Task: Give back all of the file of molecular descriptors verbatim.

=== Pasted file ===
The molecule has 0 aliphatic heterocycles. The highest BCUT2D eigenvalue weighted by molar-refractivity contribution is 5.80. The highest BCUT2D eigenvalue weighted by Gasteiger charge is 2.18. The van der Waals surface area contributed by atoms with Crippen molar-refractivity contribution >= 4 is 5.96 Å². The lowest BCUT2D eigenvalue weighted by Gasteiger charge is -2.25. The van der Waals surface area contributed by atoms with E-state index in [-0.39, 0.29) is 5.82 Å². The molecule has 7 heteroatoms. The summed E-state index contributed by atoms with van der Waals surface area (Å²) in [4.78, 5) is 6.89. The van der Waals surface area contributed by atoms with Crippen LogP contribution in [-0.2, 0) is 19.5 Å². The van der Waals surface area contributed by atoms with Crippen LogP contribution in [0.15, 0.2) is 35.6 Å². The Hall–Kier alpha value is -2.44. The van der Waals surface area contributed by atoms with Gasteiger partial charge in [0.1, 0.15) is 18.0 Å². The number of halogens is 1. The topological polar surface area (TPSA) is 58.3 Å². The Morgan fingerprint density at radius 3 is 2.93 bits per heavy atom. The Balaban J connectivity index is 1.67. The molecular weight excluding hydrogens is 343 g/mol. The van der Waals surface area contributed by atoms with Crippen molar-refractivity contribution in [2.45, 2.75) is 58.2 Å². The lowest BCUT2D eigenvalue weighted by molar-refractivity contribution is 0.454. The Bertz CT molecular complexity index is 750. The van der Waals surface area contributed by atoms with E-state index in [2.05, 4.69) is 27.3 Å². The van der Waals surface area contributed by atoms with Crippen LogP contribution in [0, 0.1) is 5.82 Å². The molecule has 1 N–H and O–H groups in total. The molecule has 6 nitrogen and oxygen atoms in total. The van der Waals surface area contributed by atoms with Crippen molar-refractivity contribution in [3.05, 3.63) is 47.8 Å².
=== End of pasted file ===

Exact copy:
The molecule has 0 aliphatic heterocycles. The highest BCUT2D eigenvalue weighted by molar-refractivity contribution is 5.80. The highest BCUT2D eigenvalue weighted by Gasteiger charge is 2.18. The van der Waals surface area contributed by atoms with Crippen molar-refractivity contribution >= 4 is 5.96 Å². The lowest BCUT2D eigenvalue weighted by Gasteiger charge is -2.25. The van der Waals surface area contributed by atoms with E-state index in [-0.39, 0.29) is 5.82 Å². The molecule has 7 heteroatoms. The summed E-state index contributed by atoms with van der Waals surface area (Å²) in [4.78, 5) is 6.89. The van der Waals surface area contributed by atoms with Crippen LogP contribution in [-0.2, 0) is 19.5 Å². The van der Waals surface area contributed by atoms with Crippen LogP contribution in [0.15, 0.2) is 35.6 Å². The Hall–Kier alpha value is -2.44. The van der Waals surface area contributed by atoms with Gasteiger partial charge in [0.1, 0.15) is 18.0 Å². The number of halogens is 1. The topological polar surface area (TPSA) is 58.3 Å². The Morgan fingerprint density at radius 3 is 2.93 bits per heavy atom. The Balaban J connectivity index is 1.67. The molecular weight excluding hydrogens is 343 g/mol. The van der Waals surface area contributed by atoms with Crippen molar-refractivity contribution in [2.45, 2.75) is 58.2 Å². The lowest BCUT2D eigenvalue weighted by molar-refractivity contribution is 0.454. The Bertz CT molecular complexity index is 750. The van der Waals surface area contributed by atoms with E-state index in [2.05, 4.69) is 27.3 Å². The van der Waals surface area contributed by atoms with Crippen LogP contribution in [0, 0.1) is 5.82 Å². The molecule has 1 N–H and O–H groups in total. The molecule has 6 nitrogen and oxygen atoms in total. The van der Waals surface area contributed by atoms with Crippen molar-refractivity contribution in [3.05, 3.63) is 47.8 Å².